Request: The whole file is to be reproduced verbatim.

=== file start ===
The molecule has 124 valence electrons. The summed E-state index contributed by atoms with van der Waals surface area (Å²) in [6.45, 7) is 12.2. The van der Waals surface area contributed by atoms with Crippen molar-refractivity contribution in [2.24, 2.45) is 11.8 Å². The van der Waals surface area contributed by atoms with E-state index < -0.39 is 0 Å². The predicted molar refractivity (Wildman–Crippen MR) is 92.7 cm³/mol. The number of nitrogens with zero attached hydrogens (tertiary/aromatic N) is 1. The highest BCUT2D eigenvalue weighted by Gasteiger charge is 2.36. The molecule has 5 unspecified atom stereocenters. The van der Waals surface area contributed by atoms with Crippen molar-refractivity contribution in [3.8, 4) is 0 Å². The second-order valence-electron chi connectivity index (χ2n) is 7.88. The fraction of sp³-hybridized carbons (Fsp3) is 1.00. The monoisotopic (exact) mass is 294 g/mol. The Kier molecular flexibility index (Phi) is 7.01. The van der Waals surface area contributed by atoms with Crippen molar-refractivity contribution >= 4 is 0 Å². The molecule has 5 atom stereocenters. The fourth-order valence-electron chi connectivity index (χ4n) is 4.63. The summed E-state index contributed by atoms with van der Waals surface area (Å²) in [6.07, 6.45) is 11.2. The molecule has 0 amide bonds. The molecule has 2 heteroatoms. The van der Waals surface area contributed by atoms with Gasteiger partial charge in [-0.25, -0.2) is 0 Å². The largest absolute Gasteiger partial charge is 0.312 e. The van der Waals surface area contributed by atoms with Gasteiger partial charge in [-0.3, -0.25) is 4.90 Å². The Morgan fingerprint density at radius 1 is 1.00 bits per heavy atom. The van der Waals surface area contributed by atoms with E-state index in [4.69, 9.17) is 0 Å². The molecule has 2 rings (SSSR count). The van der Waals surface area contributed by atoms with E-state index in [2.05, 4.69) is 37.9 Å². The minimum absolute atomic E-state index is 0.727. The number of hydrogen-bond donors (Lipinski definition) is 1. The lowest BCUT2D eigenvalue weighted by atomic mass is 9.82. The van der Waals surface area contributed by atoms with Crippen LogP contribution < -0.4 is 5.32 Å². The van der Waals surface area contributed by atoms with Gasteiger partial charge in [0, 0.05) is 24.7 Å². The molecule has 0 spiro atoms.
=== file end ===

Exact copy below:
The molecule has 124 valence electrons. The summed E-state index contributed by atoms with van der Waals surface area (Å²) in [6.45, 7) is 12.2. The van der Waals surface area contributed by atoms with Crippen molar-refractivity contribution in [2.24, 2.45) is 11.8 Å². The van der Waals surface area contributed by atoms with E-state index < -0.39 is 0 Å². The predicted molar refractivity (Wildman–Crippen MR) is 92.7 cm³/mol. The number of nitrogens with zero attached hydrogens (tertiary/aromatic N) is 1. The highest BCUT2D eigenvalue weighted by Gasteiger charge is 2.36. The molecule has 5 unspecified atom stereocenters. The van der Waals surface area contributed by atoms with Crippen molar-refractivity contribution in [3.8, 4) is 0 Å². The second-order valence-electron chi connectivity index (χ2n) is 7.88. The fraction of sp³-hybridized carbons (Fsp3) is 1.00. The monoisotopic (exact) mass is 294 g/mol. The Kier molecular flexibility index (Phi) is 7.01. The van der Waals surface area contributed by atoms with Crippen molar-refractivity contribution >= 4 is 0 Å². The molecule has 5 atom stereocenters. The fourth-order valence-electron chi connectivity index (χ4n) is 4.63. The summed E-state index contributed by atoms with van der Waals surface area (Å²) in [6.07, 6.45) is 11.2. The molecule has 0 amide bonds. The molecule has 2 heteroatoms. The van der Waals surface area contributed by atoms with Gasteiger partial charge in [-0.25, -0.2) is 0 Å². The largest absolute Gasteiger partial charge is 0.312 e. The van der Waals surface area contributed by atoms with Gasteiger partial charge in [-0.3, -0.25) is 4.90 Å². The Morgan fingerprint density at radius 1 is 1.00 bits per heavy atom. The van der Waals surface area contributed by atoms with E-state index in [4.69, 9.17) is 0 Å². The molecule has 2 rings (SSSR count). The van der Waals surface area contributed by atoms with E-state index in [2.05, 4.69) is 37.9 Å². The minimum absolute atomic E-state index is 0.727. The number of hydrogen-bond donors (Lipinski definition) is 1. The lowest BCUT2D eigenvalue weighted by atomic mass is 9.82. The van der Waals surface area contributed by atoms with Crippen LogP contribution < -0.4 is 5.32 Å². The van der Waals surface area contributed by atoms with Gasteiger partial charge in [0, 0.05) is 24.7 Å². The molecule has 0 spiro atoms.